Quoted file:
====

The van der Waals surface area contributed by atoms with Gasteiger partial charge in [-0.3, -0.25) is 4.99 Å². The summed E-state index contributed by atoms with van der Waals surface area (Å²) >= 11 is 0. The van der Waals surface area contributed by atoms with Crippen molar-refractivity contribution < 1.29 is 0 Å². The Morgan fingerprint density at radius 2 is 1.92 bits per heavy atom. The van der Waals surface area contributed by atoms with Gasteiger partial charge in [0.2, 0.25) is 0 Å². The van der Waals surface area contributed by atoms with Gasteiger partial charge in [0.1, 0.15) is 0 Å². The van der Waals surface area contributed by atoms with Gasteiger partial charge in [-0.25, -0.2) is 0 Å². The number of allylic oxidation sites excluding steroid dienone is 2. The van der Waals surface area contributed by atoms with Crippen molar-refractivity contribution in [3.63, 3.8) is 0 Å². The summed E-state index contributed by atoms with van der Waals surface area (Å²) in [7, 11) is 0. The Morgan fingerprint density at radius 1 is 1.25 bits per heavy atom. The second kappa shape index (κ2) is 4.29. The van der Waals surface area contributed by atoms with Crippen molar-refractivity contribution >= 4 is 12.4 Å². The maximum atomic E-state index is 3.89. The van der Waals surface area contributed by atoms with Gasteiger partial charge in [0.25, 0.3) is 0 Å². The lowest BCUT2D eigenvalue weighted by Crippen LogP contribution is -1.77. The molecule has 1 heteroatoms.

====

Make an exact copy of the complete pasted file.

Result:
The van der Waals surface area contributed by atoms with Gasteiger partial charge in [-0.3, -0.25) is 4.99 Å². The summed E-state index contributed by atoms with van der Waals surface area (Å²) >= 11 is 0. The van der Waals surface area contributed by atoms with Crippen molar-refractivity contribution < 1.29 is 0 Å². The Morgan fingerprint density at radius 2 is 1.92 bits per heavy atom. The van der Waals surface area contributed by atoms with Gasteiger partial charge in [0.2, 0.25) is 0 Å². The van der Waals surface area contributed by atoms with Gasteiger partial charge in [0.1, 0.15) is 0 Å². The van der Waals surface area contributed by atoms with Gasteiger partial charge in [-0.25, -0.2) is 0 Å². The number of allylic oxidation sites excluding steroid dienone is 2. The van der Waals surface area contributed by atoms with Crippen molar-refractivity contribution in [3.63, 3.8) is 0 Å². The summed E-state index contributed by atoms with van der Waals surface area (Å²) in [7, 11) is 0. The Morgan fingerprint density at radius 1 is 1.25 bits per heavy atom. The second kappa shape index (κ2) is 4.29. The van der Waals surface area contributed by atoms with Crippen molar-refractivity contribution >= 4 is 12.4 Å². The maximum atomic E-state index is 3.89. The van der Waals surface area contributed by atoms with Gasteiger partial charge in [0.25, 0.3) is 0 Å². The lowest BCUT2D eigenvalue weighted by Crippen LogP contribution is -1.77. The molecule has 1 heteroatoms.